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Nov, 2014

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Thread: Convert to HMO

  1. #1

    Talking Convert to HMO

    What changes should I make to a terraced house for a successful HMO. In the target area its overwhelmingly DWP LHA tenants. Funnily enough my house doesn't need a licence (5 beds but only 2 floors) but I want to kit it out with the appropriate standards.

    Apart from the obvious smoke alarms, fire doors etc. The house I'm upgrading has a gas fire in each room. Presumably that goes.

    An experienced landlord said don't get a key-meter or any kind of pay as you go charging as the tenants allways argue about payment, and the electric frequently gets cut off, leaving the tenants using candles or other bizarro behaviour.

    So I cough up for Council Tax, TV License, Gas, Lecky and Water.. then aportion that on a weekly basis to their room rate. £55 for room, then about £12pppw.

    Does that get written into the AST as £67 per week, to stop them not paying?

    So I'd get £55 from the local council, then hope the rest will be paid.

    Should I insist on guarantors and deposits?

    Any tips experienced landlords can give me on this kind of tenancy? I've had plenty of upmarket AST's on expensive London property but this is my first foray into the world of HB.....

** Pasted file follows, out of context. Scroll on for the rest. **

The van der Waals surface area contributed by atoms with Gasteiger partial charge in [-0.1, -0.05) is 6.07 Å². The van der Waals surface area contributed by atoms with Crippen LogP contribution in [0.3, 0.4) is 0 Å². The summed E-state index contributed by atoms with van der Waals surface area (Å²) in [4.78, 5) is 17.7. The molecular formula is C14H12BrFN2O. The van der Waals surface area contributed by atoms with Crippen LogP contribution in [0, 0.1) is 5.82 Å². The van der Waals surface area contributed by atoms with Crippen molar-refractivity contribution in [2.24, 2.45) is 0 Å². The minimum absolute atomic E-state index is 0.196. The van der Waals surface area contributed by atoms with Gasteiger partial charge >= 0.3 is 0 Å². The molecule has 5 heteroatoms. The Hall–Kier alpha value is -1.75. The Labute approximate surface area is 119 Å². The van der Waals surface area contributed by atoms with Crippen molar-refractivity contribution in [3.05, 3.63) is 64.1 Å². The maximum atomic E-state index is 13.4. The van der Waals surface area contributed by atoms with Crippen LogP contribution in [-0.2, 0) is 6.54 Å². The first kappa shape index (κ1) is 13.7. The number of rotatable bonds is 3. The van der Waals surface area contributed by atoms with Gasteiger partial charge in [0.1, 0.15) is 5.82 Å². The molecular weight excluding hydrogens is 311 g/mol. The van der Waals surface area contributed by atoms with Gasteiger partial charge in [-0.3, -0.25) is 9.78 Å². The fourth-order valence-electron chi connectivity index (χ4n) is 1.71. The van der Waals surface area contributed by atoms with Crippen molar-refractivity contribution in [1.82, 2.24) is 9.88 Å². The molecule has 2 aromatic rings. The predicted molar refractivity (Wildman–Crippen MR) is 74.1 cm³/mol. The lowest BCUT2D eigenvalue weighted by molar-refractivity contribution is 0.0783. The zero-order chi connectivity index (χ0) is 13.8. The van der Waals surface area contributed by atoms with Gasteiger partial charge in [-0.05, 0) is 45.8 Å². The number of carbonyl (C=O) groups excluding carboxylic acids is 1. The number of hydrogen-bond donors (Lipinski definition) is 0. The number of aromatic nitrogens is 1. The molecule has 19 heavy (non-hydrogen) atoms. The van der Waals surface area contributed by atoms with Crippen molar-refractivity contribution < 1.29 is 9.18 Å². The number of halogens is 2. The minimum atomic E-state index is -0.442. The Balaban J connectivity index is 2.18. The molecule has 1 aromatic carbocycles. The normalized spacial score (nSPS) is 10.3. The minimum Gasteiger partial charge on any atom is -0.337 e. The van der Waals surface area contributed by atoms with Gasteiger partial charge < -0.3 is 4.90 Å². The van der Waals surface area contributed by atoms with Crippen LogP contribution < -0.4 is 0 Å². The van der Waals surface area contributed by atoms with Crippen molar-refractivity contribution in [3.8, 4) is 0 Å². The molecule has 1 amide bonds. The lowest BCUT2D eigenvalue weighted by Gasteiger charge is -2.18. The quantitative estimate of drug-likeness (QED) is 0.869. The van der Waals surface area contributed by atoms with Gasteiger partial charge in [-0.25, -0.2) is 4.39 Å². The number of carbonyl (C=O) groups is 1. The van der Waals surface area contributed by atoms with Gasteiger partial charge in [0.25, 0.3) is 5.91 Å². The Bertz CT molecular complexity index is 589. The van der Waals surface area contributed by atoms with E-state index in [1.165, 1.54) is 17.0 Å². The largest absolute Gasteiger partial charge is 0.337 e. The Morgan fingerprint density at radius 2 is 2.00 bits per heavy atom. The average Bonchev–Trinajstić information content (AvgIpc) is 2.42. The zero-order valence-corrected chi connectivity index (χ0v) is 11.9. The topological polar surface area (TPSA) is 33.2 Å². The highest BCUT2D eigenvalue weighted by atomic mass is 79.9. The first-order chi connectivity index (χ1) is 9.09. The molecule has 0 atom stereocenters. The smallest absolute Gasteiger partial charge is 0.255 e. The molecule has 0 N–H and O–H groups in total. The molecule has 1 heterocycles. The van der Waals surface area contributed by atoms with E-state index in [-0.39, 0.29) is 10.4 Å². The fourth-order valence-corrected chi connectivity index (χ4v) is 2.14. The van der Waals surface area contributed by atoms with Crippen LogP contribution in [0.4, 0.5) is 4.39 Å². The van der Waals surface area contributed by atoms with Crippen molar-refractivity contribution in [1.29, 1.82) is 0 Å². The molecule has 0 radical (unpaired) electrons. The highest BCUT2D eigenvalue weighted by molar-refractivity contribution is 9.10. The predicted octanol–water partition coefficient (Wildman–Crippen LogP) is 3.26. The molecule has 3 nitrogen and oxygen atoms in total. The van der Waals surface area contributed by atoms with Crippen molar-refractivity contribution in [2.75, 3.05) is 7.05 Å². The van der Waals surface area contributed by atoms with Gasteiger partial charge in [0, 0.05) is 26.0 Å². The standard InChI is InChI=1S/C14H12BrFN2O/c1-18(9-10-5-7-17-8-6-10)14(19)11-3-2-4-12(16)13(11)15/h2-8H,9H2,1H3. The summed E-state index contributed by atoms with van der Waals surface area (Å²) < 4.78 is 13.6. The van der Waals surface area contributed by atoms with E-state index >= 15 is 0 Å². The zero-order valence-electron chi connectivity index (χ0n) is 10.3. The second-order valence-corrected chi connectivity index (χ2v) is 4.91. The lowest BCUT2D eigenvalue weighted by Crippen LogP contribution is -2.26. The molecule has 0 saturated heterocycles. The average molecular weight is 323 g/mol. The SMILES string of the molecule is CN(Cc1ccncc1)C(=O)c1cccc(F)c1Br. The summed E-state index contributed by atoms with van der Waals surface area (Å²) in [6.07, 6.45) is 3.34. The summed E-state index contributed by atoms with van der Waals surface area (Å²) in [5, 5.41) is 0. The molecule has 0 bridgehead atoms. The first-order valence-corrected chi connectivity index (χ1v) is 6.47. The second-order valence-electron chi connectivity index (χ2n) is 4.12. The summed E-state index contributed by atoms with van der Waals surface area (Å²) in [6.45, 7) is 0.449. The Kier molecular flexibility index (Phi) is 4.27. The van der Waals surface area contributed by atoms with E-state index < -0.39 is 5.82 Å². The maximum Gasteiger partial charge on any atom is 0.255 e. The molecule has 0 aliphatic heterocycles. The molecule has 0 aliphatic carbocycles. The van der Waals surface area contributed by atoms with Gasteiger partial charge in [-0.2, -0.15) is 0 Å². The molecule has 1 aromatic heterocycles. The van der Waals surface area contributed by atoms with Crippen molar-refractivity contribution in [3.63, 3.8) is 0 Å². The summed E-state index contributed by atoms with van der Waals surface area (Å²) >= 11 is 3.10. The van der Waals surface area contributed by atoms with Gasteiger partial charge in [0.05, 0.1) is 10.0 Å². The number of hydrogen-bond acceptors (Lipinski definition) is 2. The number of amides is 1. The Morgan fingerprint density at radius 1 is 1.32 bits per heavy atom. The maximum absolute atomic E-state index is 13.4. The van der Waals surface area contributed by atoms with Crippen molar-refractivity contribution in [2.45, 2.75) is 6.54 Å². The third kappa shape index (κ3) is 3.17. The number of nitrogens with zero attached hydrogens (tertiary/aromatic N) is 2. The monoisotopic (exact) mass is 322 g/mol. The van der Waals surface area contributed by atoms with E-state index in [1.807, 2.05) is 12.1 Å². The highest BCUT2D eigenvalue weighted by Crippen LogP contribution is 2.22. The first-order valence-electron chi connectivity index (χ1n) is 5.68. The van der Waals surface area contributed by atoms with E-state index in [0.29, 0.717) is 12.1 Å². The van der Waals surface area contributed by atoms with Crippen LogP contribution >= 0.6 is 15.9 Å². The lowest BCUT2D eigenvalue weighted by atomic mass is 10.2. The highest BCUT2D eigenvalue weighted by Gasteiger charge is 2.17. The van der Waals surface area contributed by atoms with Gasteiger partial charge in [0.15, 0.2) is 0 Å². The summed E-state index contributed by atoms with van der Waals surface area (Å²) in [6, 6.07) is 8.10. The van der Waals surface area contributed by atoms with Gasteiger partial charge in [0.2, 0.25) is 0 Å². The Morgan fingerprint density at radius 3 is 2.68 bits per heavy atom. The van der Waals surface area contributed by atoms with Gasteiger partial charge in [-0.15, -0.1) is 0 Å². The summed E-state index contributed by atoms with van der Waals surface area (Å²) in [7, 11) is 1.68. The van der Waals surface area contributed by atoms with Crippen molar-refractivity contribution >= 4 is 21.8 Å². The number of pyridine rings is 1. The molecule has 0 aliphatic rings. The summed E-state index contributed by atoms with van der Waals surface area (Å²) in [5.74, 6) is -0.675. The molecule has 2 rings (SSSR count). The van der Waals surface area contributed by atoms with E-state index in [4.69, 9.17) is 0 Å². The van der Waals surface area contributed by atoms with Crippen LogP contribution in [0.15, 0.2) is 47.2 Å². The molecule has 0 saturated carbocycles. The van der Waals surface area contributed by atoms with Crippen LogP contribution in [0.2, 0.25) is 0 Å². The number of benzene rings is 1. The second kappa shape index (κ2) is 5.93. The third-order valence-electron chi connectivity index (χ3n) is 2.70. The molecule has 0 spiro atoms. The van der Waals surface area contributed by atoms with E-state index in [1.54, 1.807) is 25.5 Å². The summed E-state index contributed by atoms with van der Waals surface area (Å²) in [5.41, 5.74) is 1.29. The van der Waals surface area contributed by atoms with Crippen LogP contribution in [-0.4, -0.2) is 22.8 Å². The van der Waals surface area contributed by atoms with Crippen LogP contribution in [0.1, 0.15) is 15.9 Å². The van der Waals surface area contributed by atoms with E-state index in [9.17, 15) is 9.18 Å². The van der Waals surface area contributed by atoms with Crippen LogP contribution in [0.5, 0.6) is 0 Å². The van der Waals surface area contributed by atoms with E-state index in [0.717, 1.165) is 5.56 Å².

2. #2
    Join Date
    Apr 2012
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    If starting from scratch rewire the house so that each room has its own card meter, that you sell cards for electric - and lock the boiler and controls away.

    and what ever you do do not get a water meter installed

  3. #3

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    Hmmm... good points, thanks.

    The house is being rewired, so its an option. The meter's aren't cheap even on ebay though...

    Apportioning the common areas may be difficult. I'm guessing i'd put a fairly low amp circuit breaker in for those tenants who thought an extension cable from the kitchen to their rooms would reduce costs!!

    One more question to the experienced HMO operators out there.... Laminate flooring or carpeting? Its going to be a total refurb so I can choose! I'm leaning toward laminate as its easier to clean after they've dropped their takeaways on it.

    I guess a HMO is gender neutral, although I'd prefer a mix of male and female tenants, i still hold to the (quaint) belief that females may take more take of the place than males, but who knows??

  4. #4

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    I have tried both and would always go for carpet. If you get decent stuff it lasts a lot longer than you might think. Its also easy and relatively cheap to replace a hallway or a single room should it be necessary.

    If you use laminate and need to repair it then you have the hassle of taking off skirting etc and its a real pain. Likewise if you need to get underneath it to fix a leak or route cables etc.

    Laminate is also a lot noisier - not good for the tenants if you have a downstairs bedroom.